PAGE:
3.19 Indexes

Video Activity
Join over 3 million cybersecurity professionals advancing their career
Sign up with

Already have an account? Sign In »

7 hours 36 minutes
Video Transcription
Hi. Welcome back to you. Module three sequel programming this is less than five tables were moving into sub lesson 5.6 indexes. So what is an index? And index is a very important feature off most database engines that will allow, said database engine to very quickly search for records
and this importance or this feature kidnap. The importance of this feature cannot be overstated.
As the application grows in size, some applications, if not properly indexed, will almost outright fail in the eye of the users. Now, something to realize is that when you make a column, a primary I D.
It becomes indexed.
Now you might be saying, Well, okay, that's good. I'm done. I haven't index to column. Well, not necessarily.
You have to think of how the users and how the programmers are going to be searching for data. For example, consider a call recording program that stores the call recorded calls in a database. Well, they're gonna have an I D field,
but what are users going to use to search for calls?
And you probably guessed right, the phone number, they're going to search by the phone number. So in such an example, would be a very, very good idea to make sure the phone number is indexed. I once worked with a call recording application that recorded about 10 to 30,000 calls a day. So within a year you would have
a few 1,000,000 recorded phone call records to search through
and, if not properly, index
the database could take is long as
15 to 30 minutes, depending on the computer hardware to search for a phone call. And that would just be unacceptable for that. When properly indexed, that same search can resolve in
a second or two, maybe less, very quick. So how do indexes work? Well, indexes can get complicated. They can rely on data structures to go be on the scope of this course, such as binary trees.
But one easy example. Oven away. An index could work that really highlights how fast it can cut down the search. Time is, for example, consider a table where you have 10 million phone calls
Now what is a phone number? It's a number so we can put those in ascending order. So let's say we put those phone calls in ascending order. Now let's say we have to search those timid and calls for one phone number.
What can we do? We can say, Okay, let's go to the middle of that power. Love the five million Call.
And let's ask if this phone number is less than or equal to that phone number. That's in that five million. It's a parole, that five million rope.
And if it's true or false, we can immediately cut off the bottom or top five million. So what have we done in that one comparison? By being able to jump to the middle? Because we know that those are in ascending order.
We were able to immediately dismiss five million of the records and cut it down from 10 million to five million. If you don't have an index, the database is forced to search every record row by row so he can't cut out five million. It has to search those five million.
Now, if you get very, very lucky and you happen to be, you know, it positioned one for records and that happens to be the phone number you're searching for, then you know, it might appear to be very quick, but if you get unlucky and you have to search for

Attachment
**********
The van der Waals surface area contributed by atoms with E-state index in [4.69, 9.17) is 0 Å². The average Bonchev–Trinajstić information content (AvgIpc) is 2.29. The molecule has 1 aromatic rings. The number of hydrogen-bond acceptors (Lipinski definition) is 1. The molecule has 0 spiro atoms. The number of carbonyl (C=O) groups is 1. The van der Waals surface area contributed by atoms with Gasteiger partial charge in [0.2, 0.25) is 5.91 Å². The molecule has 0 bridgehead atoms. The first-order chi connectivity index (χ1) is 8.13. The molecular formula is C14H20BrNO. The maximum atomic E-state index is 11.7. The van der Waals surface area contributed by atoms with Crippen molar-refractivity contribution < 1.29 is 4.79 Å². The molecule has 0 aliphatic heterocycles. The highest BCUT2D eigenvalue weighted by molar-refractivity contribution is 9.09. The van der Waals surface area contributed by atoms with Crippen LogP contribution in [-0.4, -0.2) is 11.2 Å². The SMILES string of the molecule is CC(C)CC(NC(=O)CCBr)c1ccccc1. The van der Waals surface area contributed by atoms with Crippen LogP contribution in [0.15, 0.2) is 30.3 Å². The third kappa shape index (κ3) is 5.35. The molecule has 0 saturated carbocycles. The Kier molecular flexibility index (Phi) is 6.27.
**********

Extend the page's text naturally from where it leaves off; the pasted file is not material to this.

Ah, the phone call at the nine millionth record. You're probably going to be waiting a while now. How do we establish an index
in this database? Was very easy.
For example, let's go to the dogs table. Now we know that the idea is the primary key and its index. But what other
comb might we need to search by?
Well, we have very few comes so honestly,
we might need to search by all of these. In fact, I would probably index all of these, but we're not going to one. That's obvious
is the person I d. So let's go ahead and make that an index now. Andi Beaver. We'll just click on the index tab.
We can see that the primary key and the foreign keys are already indexed,
so it already index the person I D
and index the idea, which is good.
Those were kind of the obvious indexes. So if you set up your foreign keys on your part, MCI's you're already getting a lot of your index thing done.
So let's create a new index, though
let's say breed because we want to be ableto quickly. Search for different breeds.
we're not gonna mess with any of the different types. Binary tree or be tree is usually good enough and we're going ahead and click. Okay,
We're gonna save that,
and we can see the sequel code that creates the index. It's not very complicated by itself. It's great. Index on
Create Index. The index name using the the object type, which will be be treated, stands for buying territory on database table name
on this column. Breathe
so I'll go ahead and click. Persist.
Now what the database has to do is have to go and put those in order so that it respects the rules off thea
object type.
So that can take a little bit if you already have a lot of records
in your database,
and now we can see that we have that
breed indexed
and we're done.
So that brings this listen to close. And this lesson we discuss indexes and their importance. They help keep an application speedy. If you see a slow application that uses the database and index is a very good place to start looking when trying to figure out why it might be running slow
with that said, I hope you were able to get your index inserted into your table, and I hope to see you in the next lesson. Thank you.
Up Next
Introduction to SQL

This introductory SQL training teaches SQL core concepts that can be applied in professional environments. Once students complete this course, they will be able to query and interact with an SQL database, and know how to design database schemas.

Instructed By